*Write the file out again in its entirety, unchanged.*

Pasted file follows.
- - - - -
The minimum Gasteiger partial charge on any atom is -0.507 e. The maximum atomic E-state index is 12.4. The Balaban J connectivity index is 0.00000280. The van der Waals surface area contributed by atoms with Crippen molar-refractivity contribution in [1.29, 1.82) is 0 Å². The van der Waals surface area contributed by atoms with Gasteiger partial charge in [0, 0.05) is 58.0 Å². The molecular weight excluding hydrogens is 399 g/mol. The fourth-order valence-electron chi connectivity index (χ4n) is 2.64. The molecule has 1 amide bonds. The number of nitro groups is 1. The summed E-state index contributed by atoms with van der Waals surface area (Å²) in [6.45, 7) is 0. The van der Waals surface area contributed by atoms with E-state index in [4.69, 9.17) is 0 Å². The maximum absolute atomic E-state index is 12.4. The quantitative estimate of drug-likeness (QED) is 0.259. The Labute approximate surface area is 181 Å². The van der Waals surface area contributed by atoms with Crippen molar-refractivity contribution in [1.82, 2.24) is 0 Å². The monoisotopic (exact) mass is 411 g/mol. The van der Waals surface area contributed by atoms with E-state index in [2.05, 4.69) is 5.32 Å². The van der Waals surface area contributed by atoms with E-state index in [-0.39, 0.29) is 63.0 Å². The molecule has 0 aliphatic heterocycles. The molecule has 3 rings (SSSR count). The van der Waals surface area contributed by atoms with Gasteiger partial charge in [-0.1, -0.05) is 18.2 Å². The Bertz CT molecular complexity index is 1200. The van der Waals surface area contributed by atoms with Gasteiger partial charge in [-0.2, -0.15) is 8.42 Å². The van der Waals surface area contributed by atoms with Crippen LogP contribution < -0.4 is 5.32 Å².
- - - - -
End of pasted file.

The minimum Gasteiger partial charge on any atom is -0.507 e. The maximum atomic E-state index is 12.4. The Balaban J connectivity index is 0.00000280. The van der Waals surface area contributed by atoms with Crippen molar-refractivity contribution in [1.29, 1.82) is 0 Å². The van der Waals surface area contributed by atoms with Gasteiger partial charge in [0, 0.05) is 58.0 Å². The molecular weight excluding hydrogens is 399 g/mol. The fourth-order valence-electron chi connectivity index (χ4n) is 2.64. The molecule has 1 amide bonds. The number of nitro groups is 1. The summed E-state index contributed by atoms with van der Waals surface area (Å²) in [6.45, 7) is 0. The van der Waals surface area contributed by atoms with E-state index in [4.69, 9.17) is 0 Å². The maximum absolute atomic E-state index is 12.4. The quantitative estimate of drug-likeness (QED) is 0.259. The Labute approximate surface area is 181 Å². The van der Waals surface area contributed by atoms with Crippen molar-refractivity contribution in [1.82, 2.24) is 0 Å². The monoisotopic (exact) mass is 411 g/mol. The van der Waals surface area contributed by atoms with E-state index in [2.05, 4.69) is 5.32 Å². The van der Waals surface area contributed by atoms with E-state index in [-0.39, 0.29) is 63.0 Å². The molecule has 0 aliphatic heterocycles. The molecule has 3 rings (SSSR count). The van der Waals surface area contributed by atoms with Gasteiger partial charge in [-0.1, -0.05) is 18.2 Å². The Bertz CT molecular complexity index is 1200. The van der Waals surface area contributed by atoms with Gasteiger partial charge in [-0.2, -0.15) is 8.42 Å². The van der Waals surface area contributed by atoms with Crippen LogP contribution < -0.4 is 5.32 Å².